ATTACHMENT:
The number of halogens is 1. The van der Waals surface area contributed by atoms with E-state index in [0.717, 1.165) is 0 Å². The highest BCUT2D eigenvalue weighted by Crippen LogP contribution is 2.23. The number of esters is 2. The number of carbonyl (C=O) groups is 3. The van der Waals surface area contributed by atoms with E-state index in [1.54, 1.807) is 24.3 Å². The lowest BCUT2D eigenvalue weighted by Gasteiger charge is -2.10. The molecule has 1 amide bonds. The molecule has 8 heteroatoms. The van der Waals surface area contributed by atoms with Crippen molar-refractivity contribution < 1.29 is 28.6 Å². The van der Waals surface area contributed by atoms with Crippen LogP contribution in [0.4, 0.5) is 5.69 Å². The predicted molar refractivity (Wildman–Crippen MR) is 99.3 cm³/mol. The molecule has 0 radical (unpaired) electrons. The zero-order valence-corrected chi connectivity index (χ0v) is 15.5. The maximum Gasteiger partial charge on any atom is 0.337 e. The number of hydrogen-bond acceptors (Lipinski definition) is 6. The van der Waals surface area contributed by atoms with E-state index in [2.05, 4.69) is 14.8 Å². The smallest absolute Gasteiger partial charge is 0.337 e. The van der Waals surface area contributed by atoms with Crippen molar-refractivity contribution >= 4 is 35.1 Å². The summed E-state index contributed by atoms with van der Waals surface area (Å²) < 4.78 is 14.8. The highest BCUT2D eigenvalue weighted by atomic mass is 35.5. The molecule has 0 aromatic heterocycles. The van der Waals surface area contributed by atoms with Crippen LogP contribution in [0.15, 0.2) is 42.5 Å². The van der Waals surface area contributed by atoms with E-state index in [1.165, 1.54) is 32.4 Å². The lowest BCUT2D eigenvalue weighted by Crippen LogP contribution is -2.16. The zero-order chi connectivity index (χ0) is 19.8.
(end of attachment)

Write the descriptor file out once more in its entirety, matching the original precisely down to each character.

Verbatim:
The number of halogens is 1. The van der Waals surface area contributed by atoms with E-state index in [0.717, 1.165) is 0 Å². The highest BCUT2D eigenvalue weighted by Crippen LogP contribution is 2.23. The number of esters is 2. The number of carbonyl (C=O) groups is 3. The van der Waals surface area contributed by atoms with E-state index in [1.54, 1.807) is 24.3 Å². The lowest BCUT2D eigenvalue weighted by Gasteiger charge is -2.10. The molecule has 1 amide bonds. The molecule has 8 heteroatoms. The van der Waals surface area contributed by atoms with Crippen molar-refractivity contribution < 1.29 is 28.6 Å². The van der Waals surface area contributed by atoms with Crippen LogP contribution in [0.4, 0.5) is 5.69 Å². The predicted molar refractivity (Wildman–Crippen MR) is 99.3 cm³/mol. The molecule has 0 radical (unpaired) electrons. The zero-order valence-corrected chi connectivity index (χ0v) is 15.5. The maximum Gasteiger partial charge on any atom is 0.337 e. The number of hydrogen-bond acceptors (Lipinski definition) is 6. The van der Waals surface area contributed by atoms with E-state index in [2.05, 4.69) is 14.8 Å². The smallest absolute Gasteiger partial charge is 0.337 e. The van der Waals surface area contributed by atoms with Crippen molar-refractivity contribution >= 4 is 35.1 Å². The summed E-state index contributed by atoms with van der Waals surface area (Å²) < 4.78 is 14.8. The highest BCUT2D eigenvalue weighted by atomic mass is 35.5. The molecule has 0 aromatic heterocycles. The van der Waals surface area contributed by atoms with Crippen LogP contribution in [0.15, 0.2) is 42.5 Å². The van der Waals surface area contributed by atoms with E-state index in [1.165, 1.54) is 32.4 Å². The lowest BCUT2D eigenvalue weighted by Crippen LogP contribution is -2.16. The zero-order chi connectivity index (χ0) is 19.8.